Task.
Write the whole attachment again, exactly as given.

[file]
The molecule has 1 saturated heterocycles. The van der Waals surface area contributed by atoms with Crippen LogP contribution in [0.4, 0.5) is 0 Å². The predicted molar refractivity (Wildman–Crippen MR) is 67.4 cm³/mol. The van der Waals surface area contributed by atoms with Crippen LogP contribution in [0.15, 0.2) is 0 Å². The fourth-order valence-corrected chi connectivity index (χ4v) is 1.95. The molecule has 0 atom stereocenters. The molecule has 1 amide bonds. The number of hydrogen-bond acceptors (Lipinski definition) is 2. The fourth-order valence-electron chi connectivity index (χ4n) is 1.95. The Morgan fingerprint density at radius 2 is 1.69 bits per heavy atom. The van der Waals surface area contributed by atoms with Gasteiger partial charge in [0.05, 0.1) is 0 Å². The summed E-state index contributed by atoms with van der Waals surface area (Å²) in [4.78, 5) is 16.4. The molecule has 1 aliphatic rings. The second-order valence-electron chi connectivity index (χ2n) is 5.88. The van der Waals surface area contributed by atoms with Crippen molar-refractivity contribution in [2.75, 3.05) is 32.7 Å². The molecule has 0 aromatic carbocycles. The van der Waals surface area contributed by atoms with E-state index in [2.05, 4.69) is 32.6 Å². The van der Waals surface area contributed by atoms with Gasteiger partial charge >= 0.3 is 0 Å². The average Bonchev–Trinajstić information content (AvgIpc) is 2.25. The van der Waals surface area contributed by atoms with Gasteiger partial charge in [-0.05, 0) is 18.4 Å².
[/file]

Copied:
The molecule has 1 saturated heterocycles. The van der Waals surface area contributed by atoms with Crippen LogP contribution in [0.4, 0.5) is 0 Å². The predicted molar refractivity (Wildman–Crippen MR) is 67.4 cm³/mol. The van der Waals surface area contributed by atoms with Crippen LogP contribution in [0.15, 0.2) is 0 Å². The fourth-order valence-corrected chi connectivity index (χ4v) is 1.95. The molecule has 0 atom stereocenters. The molecule has 1 amide bonds. The number of hydrogen-bond acceptors (Lipinski definition) is 2. The fourth-order valence-electron chi connectivity index (χ4n) is 1.95. The Morgan fingerprint density at radius 2 is 1.69 bits per heavy atom. The van der Waals surface area contributed by atoms with Gasteiger partial charge in [0.05, 0.1) is 0 Å². The summed E-state index contributed by atoms with van der Waals surface area (Å²) in [4.78, 5) is 16.4. The molecule has 1 aliphatic rings. The second-order valence-electron chi connectivity index (χ2n) is 5.88. The van der Waals surface area contributed by atoms with Crippen molar-refractivity contribution in [2.75, 3.05) is 32.7 Å². The molecule has 0 aromatic carbocycles. The van der Waals surface area contributed by atoms with E-state index in [2.05, 4.69) is 32.6 Å². The van der Waals surface area contributed by atoms with Gasteiger partial charge >= 0.3 is 0 Å². The average Bonchev–Trinajstić information content (AvgIpc) is 2.25. The van der Waals surface area contributed by atoms with Gasteiger partial charge in [-0.05, 0) is 18.4 Å².